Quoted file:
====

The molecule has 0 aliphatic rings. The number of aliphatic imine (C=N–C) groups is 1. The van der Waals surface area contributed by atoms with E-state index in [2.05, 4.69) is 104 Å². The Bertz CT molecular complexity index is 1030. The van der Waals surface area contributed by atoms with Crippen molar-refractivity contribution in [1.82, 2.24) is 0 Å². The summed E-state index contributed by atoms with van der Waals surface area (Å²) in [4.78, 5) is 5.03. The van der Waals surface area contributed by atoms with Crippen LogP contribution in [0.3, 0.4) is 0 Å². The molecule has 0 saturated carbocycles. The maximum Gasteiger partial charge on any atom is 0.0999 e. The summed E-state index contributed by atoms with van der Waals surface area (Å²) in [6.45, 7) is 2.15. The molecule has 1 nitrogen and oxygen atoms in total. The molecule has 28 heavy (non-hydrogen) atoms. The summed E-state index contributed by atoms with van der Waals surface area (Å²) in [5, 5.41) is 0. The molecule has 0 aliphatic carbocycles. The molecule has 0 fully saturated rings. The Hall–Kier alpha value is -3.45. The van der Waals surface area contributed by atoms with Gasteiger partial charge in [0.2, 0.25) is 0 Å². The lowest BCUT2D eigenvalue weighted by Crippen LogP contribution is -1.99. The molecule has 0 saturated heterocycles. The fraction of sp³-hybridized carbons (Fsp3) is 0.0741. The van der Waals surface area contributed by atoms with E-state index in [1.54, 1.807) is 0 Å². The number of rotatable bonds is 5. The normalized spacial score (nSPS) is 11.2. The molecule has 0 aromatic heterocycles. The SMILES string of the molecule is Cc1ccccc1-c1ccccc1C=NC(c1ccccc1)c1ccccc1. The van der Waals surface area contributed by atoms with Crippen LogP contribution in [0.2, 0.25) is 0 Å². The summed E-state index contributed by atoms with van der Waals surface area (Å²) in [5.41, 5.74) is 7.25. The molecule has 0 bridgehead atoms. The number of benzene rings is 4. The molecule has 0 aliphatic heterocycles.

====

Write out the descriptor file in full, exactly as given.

The molecule has 0 aliphatic rings. The number of aliphatic imine (C=N–C) groups is 1. The van der Waals surface area contributed by atoms with E-state index in [2.05, 4.69) is 104 Å². The Bertz CT molecular complexity index is 1030. The van der Waals surface area contributed by atoms with Crippen molar-refractivity contribution in [1.82, 2.24) is 0 Å². The summed E-state index contributed by atoms with van der Waals surface area (Å²) in [4.78, 5) is 5.03. The van der Waals surface area contributed by atoms with Crippen LogP contribution in [0.3, 0.4) is 0 Å². The molecule has 0 saturated carbocycles. The maximum Gasteiger partial charge on any atom is 0.0999 e. The summed E-state index contributed by atoms with van der Waals surface area (Å²) in [6.45, 7) is 2.15. The molecule has 1 nitrogen and oxygen atoms in total. The molecule has 28 heavy (non-hydrogen) atoms. The summed E-state index contributed by atoms with van der Waals surface area (Å²) in [5, 5.41) is 0. The molecule has 0 aliphatic carbocycles. The molecule has 0 fully saturated rings. The Hall–Kier alpha value is -3.45. The van der Waals surface area contributed by atoms with Gasteiger partial charge in [0.2, 0.25) is 0 Å². The lowest BCUT2D eigenvalue weighted by Crippen LogP contribution is -1.99. The molecule has 0 saturated heterocycles. The fraction of sp³-hybridized carbons (Fsp3) is 0.0741. The van der Waals surface area contributed by atoms with E-state index in [1.54, 1.807) is 0 Å². The number of rotatable bonds is 5. The normalized spacial score (nSPS) is 11.2. The molecule has 0 aromatic heterocycles. The SMILES string of the molecule is Cc1ccccc1-c1ccccc1C=NC(c1ccccc1)c1ccccc1. The van der Waals surface area contributed by atoms with Crippen LogP contribution in [0.2, 0.25) is 0 Å². The summed E-state index contributed by atoms with van der Waals surface area (Å²) in [5.41, 5.74) is 7.25. The molecule has 0 bridgehead atoms. The number of benzene rings is 4. The molecule has 0 aliphatic heterocycles.